### PROBLEM LINK:

Practice

Contest: Division 1

Contest: Division 2

**Setter:** Alei Reyes

**Tester:** Aleksa Plavsic

**Editorialist:** Taranpreet Singh

### DIFFICULTY:

Easy

### PREREQUISITES:

Previous and Next greater element, Observations.

### PROBLEM:

Given heights H of N hills, we can place reservoirs on any number of hill, to provide water. Water flows from the reservoir in the chosen direction until reaching a hill with height strictly greater than the height of the hill with the reservoir. Find the minimum number of reservoir required to supply water to all N

### OBSERVATION

- If first or the last hill has the maximum height, We can just place a reservoir at that hill, oriented toward the other hill, covering all hills using 1 reservoir itself.
- It can be proven that in the optimal placement of reservoir, there doesnâ€™t exist two positions i, j given i < j containing reservoirs such that reservoir at position i is oriented rightwards while reservoir at position j is oriented toward left.
- There exist two consecutive positions i and i+1 such that both have a reservoir, and both are oriented in opposite directions.

### EXPLANATION

This problem is just observations, so we shall discuss them first. Handle the case were maximum element occur at either end separately.

**Observation:** In optimal placement of reservoir, there doesnâ€™t exist two positions i, j given i < j containing reservoirs such that reservoir at position i is oriented rightwards while reservoir at position j is oriented toward left.

**Proof:** Letâ€™s assume that in optimal placement and orientation of reservoirs, there exist two positions i and j such that i < j, there is reservoir at both positions, the reservoir at position i is oriented toward the right while reservoir at position j is oriented toward left.

The final arrangement will look something like this. â€¦L**R**â€¦**L**Râ€¦ (Notice reservoirs in bold).

Since all heights are distinct, Either H* < H[j] or H* > H[j]. Also, No hill in range (i, j) have height Greater than max(H*, H[j]) otherwise water flow cannot reach that hill. Now, If H* > H[j], The water flow from reservir shall cover all hills including hill j implying that the reservoir at position j is useless, and can be removed. Similar explanation follows if H* < H[j].

This contradicts our assumption that this arrangement was optimal.

Hence, All reservoirs from left up to a certain reservoir at position x are oriented towards left, while all reservoirs after position are oriented right.

Now, the Optimal arrangement looks like â€¦Lâ€¦Lâ€¦Râ€¦R.

But, If water flow is to reach all hills, there should be no gap between **Rightmost left-oriented reservoir** and **Leftmost right-oriented reservoir** otherwise no water can flow toward the hills in the gap between those two reservoirs.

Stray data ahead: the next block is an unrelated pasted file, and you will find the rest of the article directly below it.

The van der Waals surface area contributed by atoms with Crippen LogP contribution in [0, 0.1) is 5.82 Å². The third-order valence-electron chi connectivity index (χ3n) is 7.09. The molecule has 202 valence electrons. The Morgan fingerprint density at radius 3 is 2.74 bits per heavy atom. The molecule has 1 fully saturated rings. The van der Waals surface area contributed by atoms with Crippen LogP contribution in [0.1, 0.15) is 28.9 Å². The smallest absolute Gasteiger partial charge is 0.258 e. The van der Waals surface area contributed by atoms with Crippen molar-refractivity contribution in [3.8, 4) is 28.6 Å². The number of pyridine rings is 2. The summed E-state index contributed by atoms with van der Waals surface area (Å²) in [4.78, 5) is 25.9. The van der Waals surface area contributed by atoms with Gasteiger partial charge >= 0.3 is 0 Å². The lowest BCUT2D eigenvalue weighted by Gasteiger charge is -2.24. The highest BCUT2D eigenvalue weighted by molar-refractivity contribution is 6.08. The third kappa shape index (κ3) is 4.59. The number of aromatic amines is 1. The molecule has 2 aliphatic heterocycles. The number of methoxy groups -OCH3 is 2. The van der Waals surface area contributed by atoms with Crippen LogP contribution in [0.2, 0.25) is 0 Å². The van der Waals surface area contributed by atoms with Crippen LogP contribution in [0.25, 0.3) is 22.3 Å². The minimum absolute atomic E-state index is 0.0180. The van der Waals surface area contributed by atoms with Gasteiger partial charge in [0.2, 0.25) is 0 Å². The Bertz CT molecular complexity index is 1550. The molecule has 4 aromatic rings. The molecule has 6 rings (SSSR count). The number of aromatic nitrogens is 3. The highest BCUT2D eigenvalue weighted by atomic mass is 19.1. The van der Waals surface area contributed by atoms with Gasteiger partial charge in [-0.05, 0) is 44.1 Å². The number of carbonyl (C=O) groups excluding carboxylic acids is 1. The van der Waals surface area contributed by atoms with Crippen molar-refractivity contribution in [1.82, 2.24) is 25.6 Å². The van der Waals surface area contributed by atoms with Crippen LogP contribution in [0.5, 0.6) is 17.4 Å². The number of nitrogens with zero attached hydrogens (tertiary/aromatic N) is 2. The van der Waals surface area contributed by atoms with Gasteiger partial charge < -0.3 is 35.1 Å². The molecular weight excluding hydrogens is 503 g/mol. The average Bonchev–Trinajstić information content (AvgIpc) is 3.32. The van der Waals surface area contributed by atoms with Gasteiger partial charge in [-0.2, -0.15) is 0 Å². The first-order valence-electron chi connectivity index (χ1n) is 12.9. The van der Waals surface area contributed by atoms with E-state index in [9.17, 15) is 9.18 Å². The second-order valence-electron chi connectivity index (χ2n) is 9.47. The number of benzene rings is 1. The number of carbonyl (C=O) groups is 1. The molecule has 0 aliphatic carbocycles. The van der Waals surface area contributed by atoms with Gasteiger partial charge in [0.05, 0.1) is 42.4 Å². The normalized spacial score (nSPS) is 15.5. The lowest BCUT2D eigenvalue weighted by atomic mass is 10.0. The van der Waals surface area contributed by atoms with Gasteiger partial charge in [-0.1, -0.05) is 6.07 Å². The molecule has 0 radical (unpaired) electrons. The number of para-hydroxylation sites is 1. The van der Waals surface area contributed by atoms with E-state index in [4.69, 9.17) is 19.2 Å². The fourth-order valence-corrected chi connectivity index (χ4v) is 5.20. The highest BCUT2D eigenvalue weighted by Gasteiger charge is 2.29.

The last observation is, Suppose we have placed a left-oriented reservoir at position x. Then the reservoir immediately to the left which should have a reservoir should be the nearest hill with strictly higher height that hill at position x on the same side.

The reason is, suppose y is the nearest position, y < x such that H[y] > H[x], If we place at any position z < y, water can never reach position y since all resrvoir to left of position x are oriented left. If any position z > y is chosen, water will never reach hill y, since H[z] < H[x] < H[y] holds for all z satisfying y < z < x. So, we place the next reservoir at position y.

Now, we can repeat this procedure os placing reservoir at the nearest position to the left which has strictly higher height than current hill height, till water reach hill 1 too.

The similar procedure can be applied toward right-oriented reservoirs.

Now, we know how to solve the problem if we know the position x, the position of **Rightmost Left-oriented reservoir**. Fortunately, we can try all positions from start to end if we can count the minimum number of reservoirs required at left and right side of x required to supply water at all hills in O(1). We can do this by calculating in advance, L* representing Number of left-oriented reservoirs required to supply water in range [1, i] and R* representing minimum number of right-oriented reservoirs to supply water to hills in range [i, N].

This can be calculated by finding Next greater element as well as previous greater element, which can be done using a stack. Itâ€™s details you can find here.

Final answer is min(2+L[PGE*]+R[NGE[i+1]]) for all i, where PGE means Previous greater element to left of H* while NGE* means next greater element to right of H*.

With this, we depart until you open another editorial of mine.

**Editorialistâ€™s suggestion:** There also exist a divide and conquer type solution, which editorialist initially used to solve the task. It picked hill of maximum height hill to place reservoir, try both orientations and print the minimum of both. It has O(N*logN) complexity, due to calls to Segment tree.

### Time Complexity

Time complexity is O(N) since we just iterate over an array and use stack operations.

### AUTHORâ€™S AND TESTERâ€™S SOLUTIONS:

Setterâ€™s solution

Testerâ€™s solution

Editorialistâ€™s solution

Feel free to Share your approach, If it differs. Suggestions are always welcomed.